Honestly, it will all be fine – by Natalie Welsh
So it’s just over eight months down the line now, and wow how time has flown! There’s been good times, well, as good as diabetes ever gets, and well bad times, which I have interacted with more than too often these past few weeks.
Being at university, it sounds like the good life, and don’t get me wrong it is, but with an added pressure of diabetes, it can get tough. It’s overwhelming, and of course most type 1’s are diagnosed at an early stage in life, me being 19, it couldn’t have came at a worse time. University life equates to a lot of drinking, poor eating habits (but those cheap noodles are a bargain) and of course, a number of late nights, sleeping until mid afternoon and plenty of power naps in between. All of which, don’t bound too well with diabetes. Even with tedious amounts of care and strict control, diabetes can still not produce the results you want to see, it’s complicated and problematic and gets you down.
Trawling across the internet I discovered something called ‘Diabetes burnout.’ This is a term which is given to those with diabetes who become tired and frustrated with managing their diabetes. It’s overwhelming and it’s tiring.
I can quite fully believe that I submitted to this. It was like the penny had dropped. Mentally, physically, and emotionally it’s draining, affecting every aspect of life. After crying buckets and then rivers, it took me a while to even wonder why I got so upset, half the time I didn’t even have a reason.
After failing to measure my blood glucose levels for days upon days, missing short term insulin doses when eating, binging on foods I knew I shouldn’t , it became too much. First being diagnosed, I was scared and worried and knew nothing about the medication but I knew I had to do it, as this soon wore off and a few months down the line, I could kind of guess how much or as little insulin I realistically needed and could get away with.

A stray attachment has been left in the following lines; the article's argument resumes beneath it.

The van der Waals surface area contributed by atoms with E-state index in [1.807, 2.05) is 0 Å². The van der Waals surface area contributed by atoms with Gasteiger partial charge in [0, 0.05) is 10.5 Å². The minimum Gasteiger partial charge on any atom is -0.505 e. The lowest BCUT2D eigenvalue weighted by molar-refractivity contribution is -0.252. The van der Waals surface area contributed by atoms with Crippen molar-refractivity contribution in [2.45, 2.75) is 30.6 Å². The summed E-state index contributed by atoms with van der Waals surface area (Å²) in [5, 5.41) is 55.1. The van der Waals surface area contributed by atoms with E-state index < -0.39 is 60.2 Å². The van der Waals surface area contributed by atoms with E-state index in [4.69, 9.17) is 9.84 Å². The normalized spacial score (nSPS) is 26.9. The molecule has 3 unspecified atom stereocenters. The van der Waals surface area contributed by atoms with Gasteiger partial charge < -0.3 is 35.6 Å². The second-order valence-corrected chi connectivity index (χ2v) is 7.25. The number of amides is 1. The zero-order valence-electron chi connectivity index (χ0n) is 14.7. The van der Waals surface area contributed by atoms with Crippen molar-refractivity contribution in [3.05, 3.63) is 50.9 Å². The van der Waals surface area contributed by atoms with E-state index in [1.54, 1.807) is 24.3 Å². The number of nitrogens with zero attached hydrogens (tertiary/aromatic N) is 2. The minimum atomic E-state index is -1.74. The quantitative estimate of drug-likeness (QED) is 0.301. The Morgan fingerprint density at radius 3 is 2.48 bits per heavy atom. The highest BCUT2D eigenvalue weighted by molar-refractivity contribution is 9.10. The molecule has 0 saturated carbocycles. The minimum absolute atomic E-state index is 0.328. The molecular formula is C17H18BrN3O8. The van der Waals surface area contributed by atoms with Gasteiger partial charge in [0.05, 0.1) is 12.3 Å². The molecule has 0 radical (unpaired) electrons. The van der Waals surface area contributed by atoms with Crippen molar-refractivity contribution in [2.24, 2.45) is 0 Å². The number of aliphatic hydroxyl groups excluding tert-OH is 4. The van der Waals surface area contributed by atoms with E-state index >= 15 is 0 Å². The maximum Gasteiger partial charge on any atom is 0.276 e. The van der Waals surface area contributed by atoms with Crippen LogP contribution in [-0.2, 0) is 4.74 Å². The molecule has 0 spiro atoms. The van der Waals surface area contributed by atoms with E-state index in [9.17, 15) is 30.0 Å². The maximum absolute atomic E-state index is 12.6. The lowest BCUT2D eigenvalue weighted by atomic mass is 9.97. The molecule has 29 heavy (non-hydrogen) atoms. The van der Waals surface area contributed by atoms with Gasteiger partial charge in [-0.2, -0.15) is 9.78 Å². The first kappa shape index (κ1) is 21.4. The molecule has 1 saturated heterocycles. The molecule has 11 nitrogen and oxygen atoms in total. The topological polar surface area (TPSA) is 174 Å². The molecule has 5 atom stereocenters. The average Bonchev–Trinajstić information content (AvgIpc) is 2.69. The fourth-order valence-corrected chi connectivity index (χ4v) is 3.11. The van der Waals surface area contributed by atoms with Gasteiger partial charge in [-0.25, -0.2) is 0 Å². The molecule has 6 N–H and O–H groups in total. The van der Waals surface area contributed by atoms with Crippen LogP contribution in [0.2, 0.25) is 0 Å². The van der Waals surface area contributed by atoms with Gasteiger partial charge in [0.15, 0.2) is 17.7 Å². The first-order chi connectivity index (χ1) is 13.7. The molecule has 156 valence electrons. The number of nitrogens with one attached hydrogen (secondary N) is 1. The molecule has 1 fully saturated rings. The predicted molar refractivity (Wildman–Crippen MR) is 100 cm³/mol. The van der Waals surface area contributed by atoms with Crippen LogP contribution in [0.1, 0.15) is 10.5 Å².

I knew this wasn’t me and it wasn’t right. There was so much stress and too much pressure, and instead of dealing with it, I avoided it. Anything to do with it I just didn’t want to know. It wasn’t until my boyfriend became worried and my dismissive attitude that I realised that I needed to take my health and diabetes more serious. It was as easy as that to turn everything around and ever since then I’ve been as good as ever! I just wanted to put out there, that this is such a complex life-long condition that is so difficult and there are going to be times of feeling down and life is hard enough as it is without this but it’s important to keep control and be strong!